Of course, the Chief didn’t know a word of English, so an interpreter named Gopher John was asked to explain to him what the officers were saying and said: “It means, How d’ye do”. Chief Osceola lifted his cup above his head and uttered a word sounding like “hough” in a deep, guttural voice.

The second version of this story suggests that the first story doesn’t make sense since it was recorded that Chief Osceola did actually speak English since his birth name was Billy Powell and that the Chief involved was actually Chief Coacoochee.

Who you want to believe is up to you, but both reports show that the term is over a hundred years old, and later will be shaped into the phrase we know today as “HOOAH”.

Remember, both of these stories took place in the 19th century; not much background is involved to prove the legitimacy of the whole event.

However, this interesting anecdote could be taken as the first trace of a slogan in the making.


Now this is a more documented story than the one before and is more of a fact than a theory mainly because in a rapid, yet somewhat comical turn of events the term “HOOAH” was, for the first time, used and some may even say, finally born.

It was D-Day, 1944, on Omaha Beach near the sea cliffs at Pointe Du Hoc; General Norman Cota who was the 29th Division assistant division commander at that time, ran along the beach as the waves crashed on the soon to be blood-soaked land, toward a group of Rangers from the 2nd Ranger Battalion asking them where their commanding officer was.

Getting the information, he reportedly said: “Lead the way, Rangers”, to which they responded very loudly, yet enthusiastically: “WHO, US?”, and somehow General Cota understood them to say “HOOAH”, later implementing the slogan as a household phrase.

This could very be the true origin of this powerful slogan which is used even today, but this is not where our journey ends.

There are more theories out there and we will give them an honorable mention and also try to debunk the true meaning of this famous war chant.


This is a short story, because as I said there isn’t enough background to stories that happened before WW II, yet it’s worthy of mentioning.

The story suggests that the term dates back to the Civil War, being used by the Union and they shouted a term “hoozah” before entering the battle.

This theory isn’t acknowledged that much, mainly because there is little evidence that this term later came to be the one which is the subject of our study here.

Nevertheless, the theory is out there, and the more the merrier, because it just goes to show how much of this simple phrase “HOOAH” has a lot of interpretations for both its origin and meaning.


I am a diplomat and I do go into research on international affairs and conflicts but in spite of all that I’m in no way choosing sides in this painful part of U.S. history.

For the purpose of this specific research, my main goal is to shed light on another theory on the origins of the term “HOOAH”.

The Vietnam War, or the Second Indochina War to be exact, lasted for nearly 20 years and was one of the biggest and bloodiest wars since the Second World War.

The U.S. and its brave soldiers went out on a mission to bring peace to two separated countries – North Vietnam and South Vietnam.4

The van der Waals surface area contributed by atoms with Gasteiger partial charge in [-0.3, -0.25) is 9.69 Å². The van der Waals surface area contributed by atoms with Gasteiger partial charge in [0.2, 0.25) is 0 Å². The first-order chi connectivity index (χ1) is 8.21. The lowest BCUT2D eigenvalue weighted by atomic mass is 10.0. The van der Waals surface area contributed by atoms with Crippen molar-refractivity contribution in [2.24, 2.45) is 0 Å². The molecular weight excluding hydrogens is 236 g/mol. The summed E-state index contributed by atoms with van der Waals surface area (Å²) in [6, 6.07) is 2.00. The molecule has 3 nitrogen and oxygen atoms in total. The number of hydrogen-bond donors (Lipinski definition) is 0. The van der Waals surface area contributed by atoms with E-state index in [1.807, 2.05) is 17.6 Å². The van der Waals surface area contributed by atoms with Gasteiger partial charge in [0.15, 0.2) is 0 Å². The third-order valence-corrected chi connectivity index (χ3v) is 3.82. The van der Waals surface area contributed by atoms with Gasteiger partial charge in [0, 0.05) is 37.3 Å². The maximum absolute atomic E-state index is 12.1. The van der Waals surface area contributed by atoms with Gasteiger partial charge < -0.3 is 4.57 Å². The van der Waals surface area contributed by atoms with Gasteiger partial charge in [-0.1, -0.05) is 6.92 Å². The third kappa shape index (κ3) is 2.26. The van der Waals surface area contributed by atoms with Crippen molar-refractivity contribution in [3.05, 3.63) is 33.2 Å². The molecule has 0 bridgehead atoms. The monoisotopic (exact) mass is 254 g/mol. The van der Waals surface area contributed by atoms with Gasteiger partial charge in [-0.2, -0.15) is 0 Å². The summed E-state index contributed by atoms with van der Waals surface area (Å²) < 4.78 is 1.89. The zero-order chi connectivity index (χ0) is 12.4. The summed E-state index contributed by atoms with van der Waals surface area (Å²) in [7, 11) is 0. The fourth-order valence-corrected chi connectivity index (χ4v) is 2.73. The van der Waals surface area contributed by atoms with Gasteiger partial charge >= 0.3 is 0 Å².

The U.S. was fighting on the side of South Vietnam, while the SSSR and China were on the side of North Vietnam.

Now, remember, the war started in 1955, and the United States joined in 1960; this was also the time of the Cold War so tensions were very high.

I’m not going to deep into detail of the war itself, but you can imagine the horrors of it and due to it lasting for 19 years, the U.S. army soldiers spent a lot of time there which had an impact on not only their military experience but also army jargon.

Now how is the term “HOOAH” linked to the Vietnam War?

Simple, the Vietnamese word for “yes” is pronounced “u-ah”, and was used as an answer by soldiers when assigned to do a task or asked a question.

Knowing that the war lasted for nearly two decades, it’s no surprise that the word “u-ah” because of its frequent use by Vietnamese soldiers was later transformed into “hooah” by the U.S. Army, and the rest is history.

But, yes there is always a but, there are still several different theories on how the slogan came into existence not just in the army, but more specifically, in the navy.


Now this theory is a little different from the rest because it’s not about the specific term “hooah” and how it originated, yet it’s still linked to a similar slogan that the Navy Marines use – “OohRah”.

What is even more interesting in this case is that nobody knows how this term originated, but still there are two popular stories surrounding its origin:

  1. Little is known about this story and its background, but it explains that somehow “OohRah” was derived by either a Turkish or Russian battle cry and was adopted by the Marines on their missions in the Middle East. Now what does give this theory some legitimacy is a large number of interventions in the Middle East, but the mystery still holds.
  2. This is a more popular theory based on a movie from 1957, called “The D.I.”. The role of Sargent Jim Moore was played by Jack Webb, and in a scene, he commands his troop with a sentence: “Let me hear you ROAR, tigers!”; many say this was the origin of the term “OohRAh” due to the movie’s success, but still, the mystery remains.